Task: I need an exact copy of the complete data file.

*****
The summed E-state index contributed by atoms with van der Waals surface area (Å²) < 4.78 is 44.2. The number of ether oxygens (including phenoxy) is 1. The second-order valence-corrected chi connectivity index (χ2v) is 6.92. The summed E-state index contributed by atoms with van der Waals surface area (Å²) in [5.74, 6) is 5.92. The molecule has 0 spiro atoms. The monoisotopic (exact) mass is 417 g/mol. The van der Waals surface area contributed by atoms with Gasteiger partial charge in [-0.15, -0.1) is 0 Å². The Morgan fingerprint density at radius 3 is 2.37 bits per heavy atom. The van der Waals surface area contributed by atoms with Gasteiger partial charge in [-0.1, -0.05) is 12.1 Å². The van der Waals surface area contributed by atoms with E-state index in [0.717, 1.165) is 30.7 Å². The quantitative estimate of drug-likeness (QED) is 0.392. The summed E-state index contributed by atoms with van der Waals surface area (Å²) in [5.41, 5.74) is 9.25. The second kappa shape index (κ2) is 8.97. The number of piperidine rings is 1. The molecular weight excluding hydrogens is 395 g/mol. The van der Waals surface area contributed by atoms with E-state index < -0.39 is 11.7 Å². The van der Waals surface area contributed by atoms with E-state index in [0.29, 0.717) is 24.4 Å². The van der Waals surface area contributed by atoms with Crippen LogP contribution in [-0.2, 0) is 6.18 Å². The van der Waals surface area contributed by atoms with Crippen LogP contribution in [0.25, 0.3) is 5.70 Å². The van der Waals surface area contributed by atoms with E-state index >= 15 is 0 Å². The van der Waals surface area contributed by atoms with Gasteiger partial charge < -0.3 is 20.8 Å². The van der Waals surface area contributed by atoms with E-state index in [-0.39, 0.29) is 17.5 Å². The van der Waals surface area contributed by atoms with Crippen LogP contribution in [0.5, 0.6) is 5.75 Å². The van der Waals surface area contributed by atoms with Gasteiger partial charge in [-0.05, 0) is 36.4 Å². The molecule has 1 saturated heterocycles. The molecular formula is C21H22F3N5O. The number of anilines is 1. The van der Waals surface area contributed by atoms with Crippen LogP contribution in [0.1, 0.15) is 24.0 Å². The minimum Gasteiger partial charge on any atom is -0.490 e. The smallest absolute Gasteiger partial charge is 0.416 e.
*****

The summed E-state index contributed by atoms with van der Waals surface area (Å²) < 4.78 is 44.2. The number of ether oxygens (including phenoxy) is 1. The second-order valence-corrected chi connectivity index (χ2v) is 6.92. The summed E-state index contributed by atoms with van der Waals surface area (Å²) in [5.74, 6) is 5.92. The molecule has 0 spiro atoms. The monoisotopic (exact) mass is 417 g/mol. The van der Waals surface area contributed by atoms with Gasteiger partial charge in [-0.15, -0.1) is 0 Å². The Morgan fingerprint density at radius 3 is 2.37 bits per heavy atom. The van der Waals surface area contributed by atoms with Gasteiger partial charge in [-0.1, -0.05) is 12.1 Å². The van der Waals surface area contributed by atoms with E-state index in [0.717, 1.165) is 30.7 Å². The quantitative estimate of drug-likeness (QED) is 0.392. The summed E-state index contributed by atoms with van der Waals surface area (Å²) in [5.41, 5.74) is 9.25. The second kappa shape index (κ2) is 8.97. The number of piperidine rings is 1. The molecular weight excluding hydrogens is 395 g/mol. The van der Waals surface area contributed by atoms with E-state index < -0.39 is 11.7 Å². The van der Waals surface area contributed by atoms with E-state index in [0.29, 0.717) is 24.4 Å². The van der Waals surface area contributed by atoms with Crippen LogP contribution in [-0.2, 0) is 6.18 Å². The van der Waals surface area contributed by atoms with Crippen LogP contribution in [0.25, 0.3) is 5.70 Å². The van der Waals surface area contributed by atoms with E-state index >= 15 is 0 Å². The van der Waals surface area contributed by atoms with Gasteiger partial charge < -0.3 is 20.8 Å². The van der Waals surface area contributed by atoms with E-state index in [-0.39, 0.29) is 17.5 Å². The van der Waals surface area contributed by atoms with Crippen LogP contribution in [0.5, 0.6) is 5.75 Å². The van der Waals surface area contributed by atoms with Gasteiger partial charge in [-0.05, 0) is 36.4 Å². The molecule has 1 saturated heterocycles. The molecular formula is C21H22F3N5O. The number of anilines is 1. The van der Waals surface area contributed by atoms with Crippen LogP contribution in [0.1, 0.15) is 24.0 Å². The minimum Gasteiger partial charge on any atom is -0.490 e. The smallest absolute Gasteiger partial charge is 0.416 e.